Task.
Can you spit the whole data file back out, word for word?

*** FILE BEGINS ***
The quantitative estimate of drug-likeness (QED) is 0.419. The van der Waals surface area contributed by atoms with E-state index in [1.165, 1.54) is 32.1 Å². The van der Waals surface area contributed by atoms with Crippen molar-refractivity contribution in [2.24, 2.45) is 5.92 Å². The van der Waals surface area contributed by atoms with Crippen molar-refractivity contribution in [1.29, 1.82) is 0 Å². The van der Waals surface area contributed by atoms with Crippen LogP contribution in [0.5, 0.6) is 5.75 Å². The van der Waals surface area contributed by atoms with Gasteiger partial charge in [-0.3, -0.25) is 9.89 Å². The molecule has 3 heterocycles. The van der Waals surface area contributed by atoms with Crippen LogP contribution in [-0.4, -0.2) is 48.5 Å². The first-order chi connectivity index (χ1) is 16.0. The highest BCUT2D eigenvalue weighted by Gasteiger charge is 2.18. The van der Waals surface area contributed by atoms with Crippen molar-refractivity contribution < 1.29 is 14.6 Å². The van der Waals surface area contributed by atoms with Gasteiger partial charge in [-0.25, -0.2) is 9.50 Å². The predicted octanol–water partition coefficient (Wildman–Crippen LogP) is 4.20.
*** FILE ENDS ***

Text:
The quantitative estimate of drug-likeness (QED) is 0.419. The van der Waals surface area contributed by atoms with E-state index in [1.165, 1.54) is 32.1 Å². The van der Waals surface area contributed by atoms with Crippen molar-refractivity contribution in [2.24, 2.45) is 5.92 Å². The van der Waals surface area contributed by atoms with Crippen molar-refractivity contribution in [1.29, 1.82) is 0 Å². The van der Waals surface area contributed by atoms with Crippen LogP contribution in [0.5, 0.6) is 5.75 Å². The van der Waals surface area contributed by atoms with Gasteiger partial charge in [-0.3, -0.25) is 9.89 Å². The molecule has 3 heterocycles. The van der Waals surface area contributed by atoms with Crippen LogP contribution in [-0.4, -0.2) is 48.5 Å². The first-order chi connectivity index (χ1) is 16.0. The highest BCUT2D eigenvalue weighted by Gasteiger charge is 2.18. The van der Waals surface area contributed by atoms with Crippen molar-refractivity contribution < 1.29 is 14.6 Å². The van der Waals surface area contributed by atoms with Gasteiger partial charge in [-0.25, -0.2) is 9.50 Å². The predicted octanol–water partition coefficient (Wildman–Crippen LogP) is 4.20.